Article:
It's also a salute to Churchill's friendship with the United States — summed up in an oft-quoted line that Maine Sen. Angus King used during the recent congressional debt-ceiling debate.

As King put it: "Winston Churchill once famously observed that Americans will always do the right thing, only after they have tried everything else."

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Strange News
4:11 am
Mon October 28, 2013

New Venezuelan Ministry Focuses On 'Supreme Social Happiness'

Originally published on Mon October 28, 2013 7:00 am

Transcript

STEVE INSKEEP, HOST:

Good morning, I'm Steve Inskeep.

Venezuela's President Nicolas Maduro has not had a great year. After a winning a disputed election, he faces inflation near 50 percent. Supplies of basic goods like toilet paper have run low. But now Maduro is acting. He created a new Vice Ministry of Supreme Social Happiness. It's supposed to coordinate services for the poor. We do not know of the Happiness Ministry will work but it has given a practical benefit, causing people to laugh.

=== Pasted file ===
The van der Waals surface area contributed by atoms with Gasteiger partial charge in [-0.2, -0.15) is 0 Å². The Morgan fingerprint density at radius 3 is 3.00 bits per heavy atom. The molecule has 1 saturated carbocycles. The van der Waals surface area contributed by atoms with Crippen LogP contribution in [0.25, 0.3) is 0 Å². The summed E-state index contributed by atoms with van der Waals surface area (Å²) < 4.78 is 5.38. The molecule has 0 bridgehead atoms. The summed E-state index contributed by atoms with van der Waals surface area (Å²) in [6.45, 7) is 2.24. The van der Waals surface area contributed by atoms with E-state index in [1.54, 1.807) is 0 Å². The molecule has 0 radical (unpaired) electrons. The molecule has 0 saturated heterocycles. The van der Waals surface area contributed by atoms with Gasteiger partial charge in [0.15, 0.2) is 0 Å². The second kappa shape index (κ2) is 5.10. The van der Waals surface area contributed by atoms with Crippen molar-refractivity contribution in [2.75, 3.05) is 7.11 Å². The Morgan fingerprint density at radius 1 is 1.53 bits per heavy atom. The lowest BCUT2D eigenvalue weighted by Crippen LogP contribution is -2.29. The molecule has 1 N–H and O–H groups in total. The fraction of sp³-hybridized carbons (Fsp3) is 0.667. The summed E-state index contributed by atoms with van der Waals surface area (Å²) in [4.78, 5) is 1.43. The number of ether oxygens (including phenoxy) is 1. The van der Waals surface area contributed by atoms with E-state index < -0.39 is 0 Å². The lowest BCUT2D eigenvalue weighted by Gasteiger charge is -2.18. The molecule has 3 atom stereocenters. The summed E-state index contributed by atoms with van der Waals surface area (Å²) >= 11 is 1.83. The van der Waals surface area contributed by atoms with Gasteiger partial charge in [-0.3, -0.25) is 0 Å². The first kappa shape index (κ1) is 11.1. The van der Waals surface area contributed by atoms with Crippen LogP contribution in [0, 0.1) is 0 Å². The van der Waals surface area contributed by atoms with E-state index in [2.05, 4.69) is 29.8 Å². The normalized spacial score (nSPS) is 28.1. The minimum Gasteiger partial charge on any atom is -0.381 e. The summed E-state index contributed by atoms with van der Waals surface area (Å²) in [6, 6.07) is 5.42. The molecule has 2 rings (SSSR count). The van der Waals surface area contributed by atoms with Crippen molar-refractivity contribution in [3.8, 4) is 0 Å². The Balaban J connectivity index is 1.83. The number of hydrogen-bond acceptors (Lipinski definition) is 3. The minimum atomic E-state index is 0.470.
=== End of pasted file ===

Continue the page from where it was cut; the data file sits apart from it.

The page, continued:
NPR Story
4:05 am
Mon October 28, 2013

Spying Allegations Rock U.S.-German Relations

Originally published on Mon October 28, 2013 7:00 am

German officials are scrambling to gather more information and U.S. officials are assessing diplomatic options in the wake of claims that the U.S. National Security Agency has been monitoring German Chancellor Angela Merkel's cellphone for more than a decade. Renee Montagne talks to Tim Naftali of the New America Foundation about America's history of spying and what this recent news means for the U.S. relationship with its European allies.